UK braced for travel chaos as new hand luggage rule deadline looms | Travel News | Travel

UK braced for travel chaos as new hand luggage rule deadline looms | Travel News | Travel

The UK is braced for travel chaos if it cannot adopt to a big change to hand luggage rules.

The scrapping of a strict hand luggage rule was first announced in 2022. All UK airports were set to adopt to the technology-driven change by next year.

The new regulation would see airlines ditching the 100ml liquid rules. Travellers would also be allowed to take more than one small plastic bag through security.

Some airports are set to adjust to the new policy, while others may take longer, reports The Sun. Insiders say airports like Heathrow, Gatwick, Stansted and Manchester may not have the technology to scan bags in place by the June 2024 deadline.

Airports say they will do everything they can to make the deadline. An insider told  The Times: “It’s going to be a struggle for the big airports.

“One of the biggest issues they face is fitting the new scanners and retraining staff without impacting the flow of passengers.”

An aviation source added: “Messaging is going to be the biggest issue. At airports where there are a mix of machines it makes sense to tell passengers to only come with 100ml liquids.”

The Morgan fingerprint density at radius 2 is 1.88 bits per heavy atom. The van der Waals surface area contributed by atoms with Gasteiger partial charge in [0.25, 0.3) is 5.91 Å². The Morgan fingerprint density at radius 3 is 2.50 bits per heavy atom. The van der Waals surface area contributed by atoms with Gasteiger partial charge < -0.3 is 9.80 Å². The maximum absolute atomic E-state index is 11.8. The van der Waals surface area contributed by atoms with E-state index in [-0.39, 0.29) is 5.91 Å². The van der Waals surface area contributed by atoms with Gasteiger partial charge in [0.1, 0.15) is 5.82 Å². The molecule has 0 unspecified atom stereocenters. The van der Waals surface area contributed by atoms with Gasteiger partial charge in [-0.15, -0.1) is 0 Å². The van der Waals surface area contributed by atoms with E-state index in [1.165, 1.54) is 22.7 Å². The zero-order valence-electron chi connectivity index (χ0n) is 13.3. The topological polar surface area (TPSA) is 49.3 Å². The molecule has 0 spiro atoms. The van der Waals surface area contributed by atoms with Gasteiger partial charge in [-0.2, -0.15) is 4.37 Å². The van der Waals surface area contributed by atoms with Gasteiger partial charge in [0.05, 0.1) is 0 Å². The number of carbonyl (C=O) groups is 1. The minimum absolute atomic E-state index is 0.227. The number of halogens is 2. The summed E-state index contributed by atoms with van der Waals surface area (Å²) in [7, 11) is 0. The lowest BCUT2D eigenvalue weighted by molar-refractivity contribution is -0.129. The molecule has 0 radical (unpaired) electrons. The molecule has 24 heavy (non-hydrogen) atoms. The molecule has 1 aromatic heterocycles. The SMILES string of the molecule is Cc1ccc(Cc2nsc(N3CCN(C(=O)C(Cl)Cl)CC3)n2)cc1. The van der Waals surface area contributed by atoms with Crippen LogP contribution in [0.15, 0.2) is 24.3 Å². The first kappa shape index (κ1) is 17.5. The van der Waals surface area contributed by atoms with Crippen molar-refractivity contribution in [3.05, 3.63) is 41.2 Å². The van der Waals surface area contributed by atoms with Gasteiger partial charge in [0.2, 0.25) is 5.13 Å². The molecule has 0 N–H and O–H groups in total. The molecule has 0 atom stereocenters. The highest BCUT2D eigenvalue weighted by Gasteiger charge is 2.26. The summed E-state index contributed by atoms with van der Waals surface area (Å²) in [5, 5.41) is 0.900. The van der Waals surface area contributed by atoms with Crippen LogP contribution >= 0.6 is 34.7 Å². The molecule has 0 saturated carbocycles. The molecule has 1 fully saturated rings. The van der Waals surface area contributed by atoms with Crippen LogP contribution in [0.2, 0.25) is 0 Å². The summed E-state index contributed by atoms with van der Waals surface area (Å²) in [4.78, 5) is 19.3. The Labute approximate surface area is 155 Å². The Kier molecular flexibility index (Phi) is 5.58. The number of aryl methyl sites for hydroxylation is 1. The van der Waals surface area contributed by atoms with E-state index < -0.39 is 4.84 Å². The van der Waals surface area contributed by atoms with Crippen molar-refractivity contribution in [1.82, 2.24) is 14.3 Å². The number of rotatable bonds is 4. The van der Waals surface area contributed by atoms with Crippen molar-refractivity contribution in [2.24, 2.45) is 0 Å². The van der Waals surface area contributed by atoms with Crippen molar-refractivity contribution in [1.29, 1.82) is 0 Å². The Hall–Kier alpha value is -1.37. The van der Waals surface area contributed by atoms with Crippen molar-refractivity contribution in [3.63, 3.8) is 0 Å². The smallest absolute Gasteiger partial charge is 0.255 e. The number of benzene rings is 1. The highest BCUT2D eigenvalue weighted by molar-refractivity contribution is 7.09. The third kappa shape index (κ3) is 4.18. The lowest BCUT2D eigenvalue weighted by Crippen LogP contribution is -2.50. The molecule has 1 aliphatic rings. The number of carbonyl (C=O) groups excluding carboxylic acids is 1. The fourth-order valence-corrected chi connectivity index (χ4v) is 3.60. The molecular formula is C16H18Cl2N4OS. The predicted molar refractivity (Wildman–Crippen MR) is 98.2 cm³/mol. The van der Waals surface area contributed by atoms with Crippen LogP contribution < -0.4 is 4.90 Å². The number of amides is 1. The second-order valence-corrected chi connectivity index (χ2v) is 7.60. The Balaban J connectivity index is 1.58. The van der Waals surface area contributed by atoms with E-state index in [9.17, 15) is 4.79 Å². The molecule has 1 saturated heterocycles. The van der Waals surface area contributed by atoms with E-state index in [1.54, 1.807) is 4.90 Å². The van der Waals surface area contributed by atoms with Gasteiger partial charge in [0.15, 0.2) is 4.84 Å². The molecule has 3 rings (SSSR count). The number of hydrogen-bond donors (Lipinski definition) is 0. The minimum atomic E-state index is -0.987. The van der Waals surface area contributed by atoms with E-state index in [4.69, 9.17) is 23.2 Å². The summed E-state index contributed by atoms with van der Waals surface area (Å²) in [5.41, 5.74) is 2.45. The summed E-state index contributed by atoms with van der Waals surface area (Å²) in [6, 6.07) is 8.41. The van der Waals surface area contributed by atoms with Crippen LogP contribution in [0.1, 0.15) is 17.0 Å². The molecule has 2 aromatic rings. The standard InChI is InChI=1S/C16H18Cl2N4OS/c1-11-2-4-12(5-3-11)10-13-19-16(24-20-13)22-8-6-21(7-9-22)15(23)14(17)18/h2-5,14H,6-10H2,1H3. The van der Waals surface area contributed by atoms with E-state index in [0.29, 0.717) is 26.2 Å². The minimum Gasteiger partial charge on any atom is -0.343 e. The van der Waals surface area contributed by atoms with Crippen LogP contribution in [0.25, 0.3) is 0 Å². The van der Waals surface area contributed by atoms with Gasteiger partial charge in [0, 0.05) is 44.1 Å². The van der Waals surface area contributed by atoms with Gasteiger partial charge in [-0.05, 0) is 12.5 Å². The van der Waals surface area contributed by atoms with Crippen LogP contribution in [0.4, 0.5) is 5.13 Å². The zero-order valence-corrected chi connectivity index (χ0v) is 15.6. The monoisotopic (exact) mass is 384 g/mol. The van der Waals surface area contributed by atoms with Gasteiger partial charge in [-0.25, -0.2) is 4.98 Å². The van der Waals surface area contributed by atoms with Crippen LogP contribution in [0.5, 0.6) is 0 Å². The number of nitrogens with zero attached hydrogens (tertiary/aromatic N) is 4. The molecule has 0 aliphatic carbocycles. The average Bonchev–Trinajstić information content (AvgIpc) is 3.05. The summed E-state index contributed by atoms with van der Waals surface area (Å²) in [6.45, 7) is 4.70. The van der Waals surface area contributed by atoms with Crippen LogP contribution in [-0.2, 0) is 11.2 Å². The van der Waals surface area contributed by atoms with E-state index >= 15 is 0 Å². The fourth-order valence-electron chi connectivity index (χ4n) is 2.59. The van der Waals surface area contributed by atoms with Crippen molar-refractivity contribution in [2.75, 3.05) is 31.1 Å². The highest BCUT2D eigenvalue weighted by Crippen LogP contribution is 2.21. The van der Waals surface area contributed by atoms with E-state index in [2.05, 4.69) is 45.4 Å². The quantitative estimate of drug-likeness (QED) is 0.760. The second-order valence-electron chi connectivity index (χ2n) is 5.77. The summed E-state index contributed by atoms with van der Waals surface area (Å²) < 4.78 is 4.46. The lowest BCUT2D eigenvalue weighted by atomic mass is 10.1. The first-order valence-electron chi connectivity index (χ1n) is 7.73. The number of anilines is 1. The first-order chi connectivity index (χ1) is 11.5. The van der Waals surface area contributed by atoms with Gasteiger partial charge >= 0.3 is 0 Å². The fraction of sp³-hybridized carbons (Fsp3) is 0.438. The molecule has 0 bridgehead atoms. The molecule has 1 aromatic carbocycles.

Manchester Airports Group, which includes Stansted and East Midlands Airport, said: “We continue to make good progress at our airports on the introduction of new security screening equipment, as part of the UK-wide programme.

“This is a complex programme of work requiring the expansion of terminal facilities, while at the same time maintaining operations during construction. We are rolling out the new technology lane by lane at Manchester and London Stansted airports, with several new lanes already in operation.”

Heathrow said it was prepared to spend £1 billion on the upgrades. It says it will focus on delivering the changes as “quickly as practically possible”.

Gatwick said it would have progressed on the work by June. Although it says the programme is unlikely to be finished by 2025.

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